The first major FA Cup weekend of the season did not disappoint, as there were upsets, brilliant goals, derby heroics and even a managerial change. Nick Miller recaps everything from the weekend, highlighting the biggest performances and storylines from the FA Cup's third round.
Performance of the weekend
A week ago Nottingham Forest lost to Sunderland, that palace of infinite sadness who were relegated from the Premier League last season and just kept falling. That did it for manager Mark Warburton, whose position was in doubt before that, but defeat to Sunderland simply couldn't be countenanced.
To say a victory over Arsenal -- even a severely weakened Arsenal -- was unexpected would be an understatement to rank alongside "Arsene Wenger's best years are behind him and he should have gone some time ago." There was very little in their last few performances to suggest they had this in them.
But perhaps because they're without a permanent manager, and perhaps because this was thought of as a "free hit" of a game within the squad, and perhaps because nobody thought they could win, they attacked an Arsenal side they knew was fragile, not just surviving against them but beating them. Beating them comfortably too.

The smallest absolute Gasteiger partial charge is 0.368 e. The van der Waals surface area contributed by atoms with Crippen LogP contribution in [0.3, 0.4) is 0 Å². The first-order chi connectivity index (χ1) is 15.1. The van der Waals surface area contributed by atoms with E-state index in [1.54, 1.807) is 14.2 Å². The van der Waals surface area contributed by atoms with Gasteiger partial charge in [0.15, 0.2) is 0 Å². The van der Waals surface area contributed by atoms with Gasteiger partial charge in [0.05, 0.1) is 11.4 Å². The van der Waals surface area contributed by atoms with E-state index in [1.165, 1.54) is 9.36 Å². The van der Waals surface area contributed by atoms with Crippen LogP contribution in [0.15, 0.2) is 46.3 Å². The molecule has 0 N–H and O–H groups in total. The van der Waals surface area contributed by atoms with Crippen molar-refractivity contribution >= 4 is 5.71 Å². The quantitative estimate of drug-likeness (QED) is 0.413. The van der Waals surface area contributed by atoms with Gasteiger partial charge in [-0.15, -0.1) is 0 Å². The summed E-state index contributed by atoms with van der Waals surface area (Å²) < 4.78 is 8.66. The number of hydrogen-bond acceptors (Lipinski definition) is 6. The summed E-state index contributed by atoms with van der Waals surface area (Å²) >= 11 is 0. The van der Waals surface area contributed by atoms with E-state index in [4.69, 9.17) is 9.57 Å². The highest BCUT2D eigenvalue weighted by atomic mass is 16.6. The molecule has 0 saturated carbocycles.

"We were not good enough -- not at the front, the middle or the back," said Wenger afterwards. "We paid for it. They looked sharper, they had more chances, and that's all I can say. It was an outstanding performance by Forest."
Goal of the weekend
Eric Lichaj has never before scored two goals in a game. He's never scored more than two goals in an entire season before this one. That changed when he chested down a half-clearance just before half-time of Forest's 4-2 win over Arsenal, and launched a phenomenal volley into the top corner. Even he -- especially he -- couldn't believe it, tumbling over as he wheeled away to celebrate.
The American full-back said afterwards that his wife had promised they could get a dog if he scored a hat trick this season. He fell just short of his treble and the hound, but perhaps Kathryn Lichaj will look at the strike and relent.